MUMBAI -- Female entrepreneurs are bringing new life to India's lingerie market through e-commerce ventures, giving women an alternative to shopping at small, poorly stocked shops frequently staffed by men.
The internet protects women's privacy and provides the perfect shopping environment, Zivame CEO Richa Kar said. The online lingerie retailer was founded in 2011 and logged sales growth of 50% to 1 billion rupees ($14.9 million) in the fiscal year ended this March.
India's $3 billion lingerie market consists mainly of small shops in town markets, with products pulled out of unorganized heaps based on customers' size and color preferences. Just 29% of Indian women participate in the workforce, so many of the staffers tend to be male.
"I wasn't even looking at designs, because it was so awkward," said a 35-year-old homemaker who now uses Zivame on her smartphone instead. The site "provides many options, and I can take my time to shop," she said.
Zivame designs its own products, outsourcing production to contractors in Bangladesh and elsewhere. The site offers 500 styles of bras in more than 100 sizes. Most products are priced at about 500 rupees -- slightly more than what small local shops charge. Zivame received a 2.5 billion rupee investment last year from a Malaysian sovereign fund.
India has no major local lingerie brands, giving e-commerce ventures significant room to grow. Clovia, founded in 2013, sell bras in the medium-price range of about 200 rupees to 600 rupees. It ships out about 170,000 items a month, on a par with Zivame.
Customers cannot try before they buy, so Clovia offers an online size calculator that recommends products based on such factors as the shopper's body type. Interest is growing in design and getting the right fit, CEO Neha Kant said.
Japanese undergarment maker Wacoal Holdings, which entered the Indian market in 2015, also began selling products through a local apparel e-retailer this May. It offers luxury items priced at around 2,500 rupees to 5,000 rupees at two brick-and-mortar stores in Mumbai, but the company says e-commerce is the key to succeeding in such a large country. Wacoal also plans to launch a website on its own.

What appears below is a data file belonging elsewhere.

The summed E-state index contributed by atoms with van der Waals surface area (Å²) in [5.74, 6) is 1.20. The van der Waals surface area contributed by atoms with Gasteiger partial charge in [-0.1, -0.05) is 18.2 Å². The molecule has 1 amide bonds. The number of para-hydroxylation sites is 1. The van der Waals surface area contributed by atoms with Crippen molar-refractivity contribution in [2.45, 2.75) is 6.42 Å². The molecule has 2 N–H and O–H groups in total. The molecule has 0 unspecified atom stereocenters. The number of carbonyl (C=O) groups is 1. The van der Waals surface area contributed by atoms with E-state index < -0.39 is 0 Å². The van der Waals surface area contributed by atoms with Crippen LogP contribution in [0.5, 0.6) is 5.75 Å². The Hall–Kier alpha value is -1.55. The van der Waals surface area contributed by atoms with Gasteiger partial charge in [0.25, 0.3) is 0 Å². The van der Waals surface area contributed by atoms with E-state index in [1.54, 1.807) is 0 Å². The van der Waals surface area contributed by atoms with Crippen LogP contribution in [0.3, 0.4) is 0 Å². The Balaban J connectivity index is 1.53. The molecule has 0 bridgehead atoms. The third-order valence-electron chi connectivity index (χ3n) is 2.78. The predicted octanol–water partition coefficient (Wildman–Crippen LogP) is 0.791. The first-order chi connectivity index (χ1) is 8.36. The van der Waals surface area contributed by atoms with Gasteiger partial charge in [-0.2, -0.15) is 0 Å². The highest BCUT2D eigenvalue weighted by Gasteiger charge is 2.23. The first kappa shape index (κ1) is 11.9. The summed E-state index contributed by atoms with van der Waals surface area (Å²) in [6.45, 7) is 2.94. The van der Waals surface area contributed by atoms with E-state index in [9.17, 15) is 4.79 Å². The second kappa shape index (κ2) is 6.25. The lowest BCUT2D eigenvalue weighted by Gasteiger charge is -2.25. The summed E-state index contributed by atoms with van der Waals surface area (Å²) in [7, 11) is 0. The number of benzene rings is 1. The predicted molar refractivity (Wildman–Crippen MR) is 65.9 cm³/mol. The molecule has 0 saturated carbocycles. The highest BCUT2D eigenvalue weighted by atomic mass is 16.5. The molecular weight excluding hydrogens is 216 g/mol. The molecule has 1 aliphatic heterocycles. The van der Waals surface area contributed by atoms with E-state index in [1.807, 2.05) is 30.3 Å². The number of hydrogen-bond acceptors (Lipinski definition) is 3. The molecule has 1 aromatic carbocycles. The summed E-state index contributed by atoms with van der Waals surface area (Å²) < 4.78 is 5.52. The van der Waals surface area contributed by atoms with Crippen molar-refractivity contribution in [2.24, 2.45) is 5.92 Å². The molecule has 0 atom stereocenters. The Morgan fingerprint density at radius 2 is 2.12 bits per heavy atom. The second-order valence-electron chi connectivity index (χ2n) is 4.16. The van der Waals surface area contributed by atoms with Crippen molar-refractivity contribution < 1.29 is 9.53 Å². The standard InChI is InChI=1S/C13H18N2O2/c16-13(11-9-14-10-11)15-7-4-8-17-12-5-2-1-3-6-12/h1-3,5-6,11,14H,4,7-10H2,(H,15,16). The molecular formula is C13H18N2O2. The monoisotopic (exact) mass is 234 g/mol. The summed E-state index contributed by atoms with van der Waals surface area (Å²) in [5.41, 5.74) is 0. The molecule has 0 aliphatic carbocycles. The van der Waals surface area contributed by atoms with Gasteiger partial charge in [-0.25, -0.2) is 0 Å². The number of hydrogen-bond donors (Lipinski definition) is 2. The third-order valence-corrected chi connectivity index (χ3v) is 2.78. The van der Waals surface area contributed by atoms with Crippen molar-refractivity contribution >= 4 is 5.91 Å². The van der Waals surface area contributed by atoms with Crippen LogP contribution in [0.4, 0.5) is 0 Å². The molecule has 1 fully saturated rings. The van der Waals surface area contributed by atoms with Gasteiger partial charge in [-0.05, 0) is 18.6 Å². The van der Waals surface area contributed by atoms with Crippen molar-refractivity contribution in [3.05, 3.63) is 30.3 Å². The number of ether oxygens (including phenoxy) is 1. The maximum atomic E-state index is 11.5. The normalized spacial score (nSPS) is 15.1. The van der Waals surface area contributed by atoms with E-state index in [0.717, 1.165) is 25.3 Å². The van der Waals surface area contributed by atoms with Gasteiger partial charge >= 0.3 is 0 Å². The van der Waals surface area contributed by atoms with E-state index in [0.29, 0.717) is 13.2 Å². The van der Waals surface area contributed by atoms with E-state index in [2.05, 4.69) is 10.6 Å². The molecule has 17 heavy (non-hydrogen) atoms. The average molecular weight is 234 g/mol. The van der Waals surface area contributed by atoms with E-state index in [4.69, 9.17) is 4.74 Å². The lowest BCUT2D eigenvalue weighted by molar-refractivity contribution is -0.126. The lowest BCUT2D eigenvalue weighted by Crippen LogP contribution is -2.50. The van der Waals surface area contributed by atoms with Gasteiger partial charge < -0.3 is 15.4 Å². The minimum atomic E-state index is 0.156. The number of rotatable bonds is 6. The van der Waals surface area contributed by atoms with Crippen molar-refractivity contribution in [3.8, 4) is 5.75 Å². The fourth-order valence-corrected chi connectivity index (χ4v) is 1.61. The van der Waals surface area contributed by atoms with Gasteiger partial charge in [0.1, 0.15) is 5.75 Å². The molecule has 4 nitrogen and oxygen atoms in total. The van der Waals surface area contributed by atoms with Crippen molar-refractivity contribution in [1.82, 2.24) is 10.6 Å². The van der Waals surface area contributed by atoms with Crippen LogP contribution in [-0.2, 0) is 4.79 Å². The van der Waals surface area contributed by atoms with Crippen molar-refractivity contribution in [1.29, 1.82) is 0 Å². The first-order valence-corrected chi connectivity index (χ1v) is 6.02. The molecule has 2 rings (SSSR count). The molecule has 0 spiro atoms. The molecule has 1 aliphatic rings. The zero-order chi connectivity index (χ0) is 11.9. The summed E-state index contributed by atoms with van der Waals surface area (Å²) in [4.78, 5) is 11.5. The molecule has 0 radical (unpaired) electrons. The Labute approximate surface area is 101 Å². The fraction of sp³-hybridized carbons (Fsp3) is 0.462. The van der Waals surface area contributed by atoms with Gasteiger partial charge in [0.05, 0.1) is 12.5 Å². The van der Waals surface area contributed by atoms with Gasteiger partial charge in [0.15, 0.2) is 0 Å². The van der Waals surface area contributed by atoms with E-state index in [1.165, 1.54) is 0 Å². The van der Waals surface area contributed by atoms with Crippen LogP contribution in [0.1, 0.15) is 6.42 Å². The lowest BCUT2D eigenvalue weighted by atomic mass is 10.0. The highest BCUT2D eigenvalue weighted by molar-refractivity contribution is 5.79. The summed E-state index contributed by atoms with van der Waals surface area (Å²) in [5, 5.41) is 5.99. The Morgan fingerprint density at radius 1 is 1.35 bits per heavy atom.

Changing retail landscape
Mom and pop stores dominate India's retail scene even outside lingerie, thanks partly to foreign-investment restrictions designed precisely to protect these small businesses. Organized large-scale retailers make up just under 10% of the country's total.
E-commerce is expanding rapidly as dissatisfied customers seek products beyond what small local stores can offer. Online retailers accounted for just 0.5% of the Indian market in 2014 but will grow to 3%, or $36.7 billion, by 2020, according to KPMG.
Local leader Flipkart surpassed 75 million registered users in March. U.S. giant Amazon.com has announced that it will invest an additional $3 billion in India. Japan's SoftBank Group has also invested in India-based platform Snapdeal.
Women will likely emerge as key players in India's growing e-commerce market. Electronics accounted for the largest portion of online sales at 47% in 2014, according to KPMG. But sales of apparel and household goods are growing at annual clips of 50% and 68%. The female share of internet users is expected to rise from one-quarter in 2013 to about one-third in 2018, according to the Boston Consulting Group.